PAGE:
Lawrence A. Morderosian, Petitioner, v. Office of Personnel Management, Respondent, 852 F.2d 1292 (Fed. Cir. 1988)

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US Court of Appeals for the Federal Circuit - 852 F.2d 1292 (Fed. Cir. 1988)

June 1, 1988

Before BISSELL, Circuit Judge, COWEN, Senior Circuit Judge and MICHEL, Circuit Judge.

BISSELL, Circuit Judge.

This is a consolidated appeal by Lawrence D. Morderosian in which Morderosian petitions for review of two related cases before the Merit Systems Protection Board (Board). In appeal No. 87-3563, we vacate and remand the Board's decision upholding an Office of Personnel Management (OPM) determination that Morderosian was unsuitable for federal employment and barred for roughly a year and a half from competing for federal appointments. In appeal No. 87-3562, we affirm-in-part, and vacate and remand-in-part, the Board's decision upholding a subsequent OPM determination that Morderosian was unsuitable for federal employment and barred for three years from competing for federal appointments.

APPEAL NO. 87-3563

In this appeal, Morderosian petitions for review of the Board's decision in Docket No. DC07318710185. There Morderosian filed with the Board an untimely appeal of a May 23, 1985 OPM debarment decision. Morderosian's appeal was late because OPM had failed to notify Morderosian of its decision. The Board, however, refused to waive the time limit for filing the appeal because it concluded that the validity of the debarment decision was a moot question. The Board so held because it found that the OPM never implemented the decision, and consequently, the decision never harmed Morderosian.

We do not accept that conclusion. The OPM relied on the information gathered in this initial debarment decision in making the subsequent debarment decision reviewed below. Morderosian's employment record, moreover, is permanently tainted by this decision. These harms are sufficient to create a "live" controversy between Morderosian and the OPM, and to avoid the objection of mootness.

The OPM's failure to notify Morderosian of its debarment decision violates the Due Process clause of the Fifth Amendment. U.S. Const. amend. V; see Mullane v. Central Hanover Bank & Trust Co., 339 U.S. 306, 314-15 (1950). As such, the decision is void ab initio. We, therefore, vacate the Board's decision, and remand for the Board to direct the OPM to expunge this debarment decision.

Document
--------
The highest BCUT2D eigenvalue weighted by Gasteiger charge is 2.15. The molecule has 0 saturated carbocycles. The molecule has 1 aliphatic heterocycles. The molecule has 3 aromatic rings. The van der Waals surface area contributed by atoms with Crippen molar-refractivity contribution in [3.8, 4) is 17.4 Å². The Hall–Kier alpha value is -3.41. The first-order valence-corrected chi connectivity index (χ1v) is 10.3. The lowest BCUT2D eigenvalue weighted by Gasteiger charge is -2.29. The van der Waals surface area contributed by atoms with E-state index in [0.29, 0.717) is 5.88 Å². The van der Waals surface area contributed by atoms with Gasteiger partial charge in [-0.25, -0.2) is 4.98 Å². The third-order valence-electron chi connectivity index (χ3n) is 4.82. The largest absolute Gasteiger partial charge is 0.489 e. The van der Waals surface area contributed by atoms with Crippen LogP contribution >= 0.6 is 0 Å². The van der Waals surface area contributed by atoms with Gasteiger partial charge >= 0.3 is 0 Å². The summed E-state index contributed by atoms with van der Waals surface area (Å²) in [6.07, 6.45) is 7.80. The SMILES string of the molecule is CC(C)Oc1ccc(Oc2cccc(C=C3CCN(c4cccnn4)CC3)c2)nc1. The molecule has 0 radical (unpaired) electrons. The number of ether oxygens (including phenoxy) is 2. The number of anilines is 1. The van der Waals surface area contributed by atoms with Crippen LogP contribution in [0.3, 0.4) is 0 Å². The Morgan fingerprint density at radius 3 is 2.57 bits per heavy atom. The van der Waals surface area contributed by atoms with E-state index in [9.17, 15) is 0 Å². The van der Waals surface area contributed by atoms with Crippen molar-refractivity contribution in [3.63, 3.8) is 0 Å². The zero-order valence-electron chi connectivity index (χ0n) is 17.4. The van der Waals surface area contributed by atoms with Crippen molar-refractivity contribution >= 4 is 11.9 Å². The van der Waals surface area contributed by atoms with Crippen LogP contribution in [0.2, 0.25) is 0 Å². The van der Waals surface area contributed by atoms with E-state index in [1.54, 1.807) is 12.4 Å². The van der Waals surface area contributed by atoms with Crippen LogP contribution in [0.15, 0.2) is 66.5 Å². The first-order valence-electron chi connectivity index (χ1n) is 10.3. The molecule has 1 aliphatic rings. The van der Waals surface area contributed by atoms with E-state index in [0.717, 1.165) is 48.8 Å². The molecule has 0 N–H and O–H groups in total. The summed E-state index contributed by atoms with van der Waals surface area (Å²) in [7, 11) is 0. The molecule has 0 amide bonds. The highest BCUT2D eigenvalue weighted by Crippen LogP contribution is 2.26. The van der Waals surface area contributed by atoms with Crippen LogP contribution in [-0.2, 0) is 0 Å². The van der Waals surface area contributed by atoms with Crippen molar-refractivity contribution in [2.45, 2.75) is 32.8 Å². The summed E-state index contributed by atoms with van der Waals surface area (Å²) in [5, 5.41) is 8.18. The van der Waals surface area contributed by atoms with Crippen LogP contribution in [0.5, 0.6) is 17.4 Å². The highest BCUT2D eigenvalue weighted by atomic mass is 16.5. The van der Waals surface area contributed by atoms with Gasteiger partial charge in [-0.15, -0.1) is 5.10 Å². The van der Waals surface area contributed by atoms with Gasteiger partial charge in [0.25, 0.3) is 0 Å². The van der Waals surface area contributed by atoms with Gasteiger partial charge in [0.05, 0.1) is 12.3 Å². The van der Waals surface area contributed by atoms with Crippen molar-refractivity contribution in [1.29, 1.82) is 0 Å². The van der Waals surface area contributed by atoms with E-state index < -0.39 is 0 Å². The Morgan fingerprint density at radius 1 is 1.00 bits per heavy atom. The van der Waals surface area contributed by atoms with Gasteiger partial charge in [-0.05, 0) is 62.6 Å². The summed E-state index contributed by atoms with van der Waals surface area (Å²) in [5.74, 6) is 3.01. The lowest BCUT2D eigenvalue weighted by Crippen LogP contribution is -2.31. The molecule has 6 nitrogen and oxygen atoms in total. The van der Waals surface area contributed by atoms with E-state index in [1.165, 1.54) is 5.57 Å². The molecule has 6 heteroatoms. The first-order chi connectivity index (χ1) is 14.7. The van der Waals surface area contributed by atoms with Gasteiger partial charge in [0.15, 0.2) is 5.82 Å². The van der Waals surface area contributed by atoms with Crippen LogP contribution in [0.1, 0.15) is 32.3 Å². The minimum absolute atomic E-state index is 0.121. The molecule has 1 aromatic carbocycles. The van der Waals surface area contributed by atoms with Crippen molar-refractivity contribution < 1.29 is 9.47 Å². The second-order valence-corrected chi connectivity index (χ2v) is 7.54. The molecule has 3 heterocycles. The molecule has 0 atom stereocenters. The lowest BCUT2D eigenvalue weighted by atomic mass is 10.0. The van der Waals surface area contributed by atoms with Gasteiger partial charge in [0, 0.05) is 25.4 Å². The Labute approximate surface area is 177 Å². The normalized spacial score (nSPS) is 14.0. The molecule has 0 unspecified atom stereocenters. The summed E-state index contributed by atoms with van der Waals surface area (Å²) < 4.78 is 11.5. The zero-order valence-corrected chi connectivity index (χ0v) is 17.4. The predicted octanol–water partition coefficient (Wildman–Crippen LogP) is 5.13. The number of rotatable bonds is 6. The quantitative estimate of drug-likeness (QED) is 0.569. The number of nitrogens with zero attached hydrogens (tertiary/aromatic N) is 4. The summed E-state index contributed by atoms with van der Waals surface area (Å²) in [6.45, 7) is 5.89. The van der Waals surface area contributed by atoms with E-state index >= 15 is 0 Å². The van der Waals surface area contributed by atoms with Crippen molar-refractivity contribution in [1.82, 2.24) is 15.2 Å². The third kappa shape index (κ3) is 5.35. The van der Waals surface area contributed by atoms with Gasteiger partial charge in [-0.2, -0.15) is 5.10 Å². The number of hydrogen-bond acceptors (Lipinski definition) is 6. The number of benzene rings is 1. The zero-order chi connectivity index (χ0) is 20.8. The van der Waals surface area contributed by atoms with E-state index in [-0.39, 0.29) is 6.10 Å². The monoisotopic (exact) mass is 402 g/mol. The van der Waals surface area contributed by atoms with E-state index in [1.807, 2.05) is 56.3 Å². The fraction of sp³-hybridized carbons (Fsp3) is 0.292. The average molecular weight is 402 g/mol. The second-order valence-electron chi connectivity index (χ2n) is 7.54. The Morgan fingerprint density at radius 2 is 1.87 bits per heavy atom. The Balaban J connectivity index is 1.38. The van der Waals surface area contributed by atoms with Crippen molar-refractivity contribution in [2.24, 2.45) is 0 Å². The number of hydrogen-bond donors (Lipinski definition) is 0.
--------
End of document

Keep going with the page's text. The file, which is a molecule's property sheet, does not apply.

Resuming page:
APPEAL NO. 87-3562

In this appeal, Morderosian seeks review of the Board's decision in Docket No. DC07318710040. The decision upheld the OPM's September 23, 1986 determination (1) finding that Morderosian intentionally falsified his personal qualification statement on Standard Form 171 (SF-171), (2) concluding that Morderosian was unsuitable for federal employment, and (3) barring Morderosian from competing for a federal appointment until September 23, 1989.

Having reviewed the record, we are convinced that substantial evidence supports the Board's conclusion that Morderosian intentionally falsified his SF-171. Moreover, we agree with the Board's finding that Morderosian's debarment promotes the efficiency of the service. To this extent, we affirm the Board's decision.

We do, however, have difficulties with the three-year length of the debarment. The OPM based this decision, in part, on the previous debarment, and on the reasons contained in it. Because this decision was based on reasons we have held to be void, the length of the debarment is suspect.

This case is similar to Boese v. Department of Air Force, 784 F.2d 388 (Fed. Cir. 1986). There the Air Force removed an employee based on three charges of misconduct. Id. at 389. On appeal, the Board upheld only the least serious of the charges. Id. at 389-90. Subsequently, the Board mitigated the penalty to a ninety day suspension without pay. Id. at 390.

In this case, we have invalidated some of the grounds on which the OPM relied in setting a three-year debarment. Following Boese, the Board should now consider whether to mitigate the length of the debarment. We acknowledge that in her initial decision the administrative judge (AJ) sought to avoid being influenced by the first debarment decision by refusing to hear any evidence pertaining to it. We are, nevertheless, concerned that the AJ's decision on debarment length may have been tainted by the earlier debarment decision. Therefore, we vacate that portion of the decision, and remand for further proceedings, including a fresh consideration of whether to mitigate debarment length.


The OPM shall pay Morderosian's costs in both appeals.